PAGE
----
The International Monetary Fund (IMF) on Monday appealed to the donor community to provide grants to countries affected by the Ebola outbreak to avoid a decline in their economies.
The Ebola virus has already killed no fewer than 4,600 people in Guinea, Sierra Leone and Liberia with the World Health Organisation (WHO), saying “it is focusing on 15 African countries in its efforts to stop the spread of the deadly virus.’’
Antoinette Sayeh, Director of IMF’s African Department, made the appeal in Dar es Salaam, Tanzania.
“In the countries currently affected by the Ebola outbreak, fiscal accounts are coming under considerable pressure,’’ she said.
She said that the Ebola outbreak was exacting a heavy economic toll, with economic spill-overs starting to materialise in some neighbouring countries.
Introducing the October 2014 IMF Regional Economic Outlook for Sub-Saharan Africa in Dar es Salaam, Sayeh said the affected countries should be supported through grants to enable them to accommodate higher Ebola-related spending.
“The grants should also help avoid an even more pronounced decline in economic activity,’’ she said.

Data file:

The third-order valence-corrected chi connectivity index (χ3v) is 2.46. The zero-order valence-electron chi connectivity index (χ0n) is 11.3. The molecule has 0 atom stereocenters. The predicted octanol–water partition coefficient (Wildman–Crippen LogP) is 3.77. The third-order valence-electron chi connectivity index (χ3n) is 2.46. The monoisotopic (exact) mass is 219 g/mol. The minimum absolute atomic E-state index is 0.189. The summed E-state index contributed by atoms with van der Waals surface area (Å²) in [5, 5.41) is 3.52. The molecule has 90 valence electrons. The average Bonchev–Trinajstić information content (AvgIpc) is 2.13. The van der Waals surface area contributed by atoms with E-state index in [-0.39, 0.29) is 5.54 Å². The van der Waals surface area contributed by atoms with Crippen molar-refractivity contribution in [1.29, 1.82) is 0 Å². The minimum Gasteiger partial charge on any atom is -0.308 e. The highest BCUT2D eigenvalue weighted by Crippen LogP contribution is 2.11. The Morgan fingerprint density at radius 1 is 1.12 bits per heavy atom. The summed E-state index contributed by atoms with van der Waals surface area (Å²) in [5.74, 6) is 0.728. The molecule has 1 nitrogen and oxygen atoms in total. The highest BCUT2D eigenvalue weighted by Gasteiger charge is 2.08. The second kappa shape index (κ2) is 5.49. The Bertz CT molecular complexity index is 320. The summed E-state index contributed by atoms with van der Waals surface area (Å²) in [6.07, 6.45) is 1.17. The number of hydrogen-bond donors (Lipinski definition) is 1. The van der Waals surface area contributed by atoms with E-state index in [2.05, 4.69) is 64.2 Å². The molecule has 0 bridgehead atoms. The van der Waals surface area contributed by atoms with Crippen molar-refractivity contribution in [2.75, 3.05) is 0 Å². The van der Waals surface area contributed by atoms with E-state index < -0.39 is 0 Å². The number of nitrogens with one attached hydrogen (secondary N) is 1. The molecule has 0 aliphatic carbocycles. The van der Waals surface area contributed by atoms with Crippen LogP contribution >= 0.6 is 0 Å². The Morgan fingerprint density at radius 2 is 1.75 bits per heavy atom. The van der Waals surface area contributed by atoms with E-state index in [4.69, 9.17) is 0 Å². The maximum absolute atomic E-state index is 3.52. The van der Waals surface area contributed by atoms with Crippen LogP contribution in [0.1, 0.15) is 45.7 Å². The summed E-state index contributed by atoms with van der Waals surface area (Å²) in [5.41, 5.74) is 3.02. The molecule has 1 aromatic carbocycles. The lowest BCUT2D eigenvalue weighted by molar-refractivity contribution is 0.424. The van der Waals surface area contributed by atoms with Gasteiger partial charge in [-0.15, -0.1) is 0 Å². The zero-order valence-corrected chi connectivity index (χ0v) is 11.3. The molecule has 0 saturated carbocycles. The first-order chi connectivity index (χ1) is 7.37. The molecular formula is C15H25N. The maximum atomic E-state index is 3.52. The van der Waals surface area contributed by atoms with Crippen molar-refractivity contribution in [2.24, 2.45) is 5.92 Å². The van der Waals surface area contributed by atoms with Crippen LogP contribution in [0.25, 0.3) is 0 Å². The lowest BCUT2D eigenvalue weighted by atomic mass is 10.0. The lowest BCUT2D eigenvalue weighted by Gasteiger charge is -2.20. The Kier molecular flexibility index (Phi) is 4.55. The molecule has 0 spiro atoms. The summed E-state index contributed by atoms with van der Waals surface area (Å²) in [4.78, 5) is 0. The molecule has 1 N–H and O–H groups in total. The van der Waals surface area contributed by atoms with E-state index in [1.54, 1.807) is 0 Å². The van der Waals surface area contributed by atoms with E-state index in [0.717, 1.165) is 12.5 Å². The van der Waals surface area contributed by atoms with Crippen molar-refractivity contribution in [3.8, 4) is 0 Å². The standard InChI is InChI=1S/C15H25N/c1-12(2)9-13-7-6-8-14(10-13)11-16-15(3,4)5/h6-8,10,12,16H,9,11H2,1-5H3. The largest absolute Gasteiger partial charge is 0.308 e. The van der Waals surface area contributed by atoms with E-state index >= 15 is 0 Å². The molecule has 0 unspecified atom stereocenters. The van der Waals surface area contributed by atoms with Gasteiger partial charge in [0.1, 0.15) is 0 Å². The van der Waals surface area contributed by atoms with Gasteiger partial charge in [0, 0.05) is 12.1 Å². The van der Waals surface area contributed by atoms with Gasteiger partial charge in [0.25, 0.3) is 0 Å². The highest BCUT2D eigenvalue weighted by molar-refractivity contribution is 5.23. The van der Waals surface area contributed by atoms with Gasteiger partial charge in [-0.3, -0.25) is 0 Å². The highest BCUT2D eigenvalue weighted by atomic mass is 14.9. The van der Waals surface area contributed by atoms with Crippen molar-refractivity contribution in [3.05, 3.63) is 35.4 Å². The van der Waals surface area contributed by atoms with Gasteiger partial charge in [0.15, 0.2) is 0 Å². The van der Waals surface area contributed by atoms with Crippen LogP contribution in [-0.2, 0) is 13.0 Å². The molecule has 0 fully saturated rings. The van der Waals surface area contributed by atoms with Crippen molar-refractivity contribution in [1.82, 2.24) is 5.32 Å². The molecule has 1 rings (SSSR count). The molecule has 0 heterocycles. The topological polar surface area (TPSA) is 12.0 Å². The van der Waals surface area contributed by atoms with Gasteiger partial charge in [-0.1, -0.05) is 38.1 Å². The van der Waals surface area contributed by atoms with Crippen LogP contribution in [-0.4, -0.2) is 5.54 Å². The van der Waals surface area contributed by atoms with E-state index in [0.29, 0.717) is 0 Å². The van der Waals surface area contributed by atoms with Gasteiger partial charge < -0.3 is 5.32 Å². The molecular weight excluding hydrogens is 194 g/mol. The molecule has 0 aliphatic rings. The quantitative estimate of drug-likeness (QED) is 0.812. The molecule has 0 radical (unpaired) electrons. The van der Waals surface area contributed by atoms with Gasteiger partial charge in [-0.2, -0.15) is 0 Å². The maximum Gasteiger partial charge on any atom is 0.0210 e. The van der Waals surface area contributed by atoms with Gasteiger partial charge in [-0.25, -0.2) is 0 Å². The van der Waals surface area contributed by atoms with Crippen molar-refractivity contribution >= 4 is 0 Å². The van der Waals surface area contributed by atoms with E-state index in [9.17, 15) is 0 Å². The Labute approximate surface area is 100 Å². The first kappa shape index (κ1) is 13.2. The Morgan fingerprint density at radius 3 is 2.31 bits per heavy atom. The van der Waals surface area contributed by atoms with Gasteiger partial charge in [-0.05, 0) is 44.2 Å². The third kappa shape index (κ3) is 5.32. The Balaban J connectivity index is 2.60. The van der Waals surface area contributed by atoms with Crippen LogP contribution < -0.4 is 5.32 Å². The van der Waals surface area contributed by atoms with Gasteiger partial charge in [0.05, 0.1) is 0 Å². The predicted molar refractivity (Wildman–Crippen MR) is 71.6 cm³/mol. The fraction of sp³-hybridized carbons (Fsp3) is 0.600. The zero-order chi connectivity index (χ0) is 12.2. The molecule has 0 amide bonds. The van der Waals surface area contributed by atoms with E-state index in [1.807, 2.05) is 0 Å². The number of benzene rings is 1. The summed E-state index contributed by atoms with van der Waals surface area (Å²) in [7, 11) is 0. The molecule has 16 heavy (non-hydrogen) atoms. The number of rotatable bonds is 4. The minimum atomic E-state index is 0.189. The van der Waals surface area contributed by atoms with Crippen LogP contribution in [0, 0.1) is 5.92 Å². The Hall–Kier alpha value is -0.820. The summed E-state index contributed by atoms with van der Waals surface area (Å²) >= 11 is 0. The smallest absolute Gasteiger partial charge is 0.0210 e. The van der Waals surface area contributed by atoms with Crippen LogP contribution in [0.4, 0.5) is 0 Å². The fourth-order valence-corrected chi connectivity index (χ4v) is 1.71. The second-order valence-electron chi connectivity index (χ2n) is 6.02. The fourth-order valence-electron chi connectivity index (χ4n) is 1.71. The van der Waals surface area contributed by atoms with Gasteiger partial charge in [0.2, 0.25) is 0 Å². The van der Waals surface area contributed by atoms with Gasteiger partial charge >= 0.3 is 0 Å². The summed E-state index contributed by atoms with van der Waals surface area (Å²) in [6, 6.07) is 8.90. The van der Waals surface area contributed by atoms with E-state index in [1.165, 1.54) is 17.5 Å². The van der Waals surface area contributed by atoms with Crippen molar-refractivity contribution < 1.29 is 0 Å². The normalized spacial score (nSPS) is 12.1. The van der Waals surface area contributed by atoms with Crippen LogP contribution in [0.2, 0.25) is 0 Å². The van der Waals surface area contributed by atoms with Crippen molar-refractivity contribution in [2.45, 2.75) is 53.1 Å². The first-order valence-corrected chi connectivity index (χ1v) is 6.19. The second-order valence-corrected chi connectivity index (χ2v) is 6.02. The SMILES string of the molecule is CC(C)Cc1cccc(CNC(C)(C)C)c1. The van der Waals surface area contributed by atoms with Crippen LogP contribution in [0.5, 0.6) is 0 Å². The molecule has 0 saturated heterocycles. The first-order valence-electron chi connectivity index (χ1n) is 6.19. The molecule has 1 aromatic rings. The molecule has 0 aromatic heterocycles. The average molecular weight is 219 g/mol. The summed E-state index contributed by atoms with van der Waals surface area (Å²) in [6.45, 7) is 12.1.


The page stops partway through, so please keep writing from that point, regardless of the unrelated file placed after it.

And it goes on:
Sayeh said that when grants were not immediately forthcoming, and provided that the public debt levels remained manageable, fiscal debts should be allowed to widen, subject to the availability of financing.
“Should the Ebola outbreak be more protracted or spread to more countries, it would have severe consequences in the affected countries and larger spill-overs,’’ she stressed.
However, Sayeh said sub-Saharan Africa region’s economy was forecast to continue growing at a fast clip, expanding by about five per cent in 2014, the same level as in 2013 and accelerating to around five and three quarters per cent in 2014.
She said that the growth was underpinned by continued public investment in infrastructure, buoyant services sectors and agricultural production.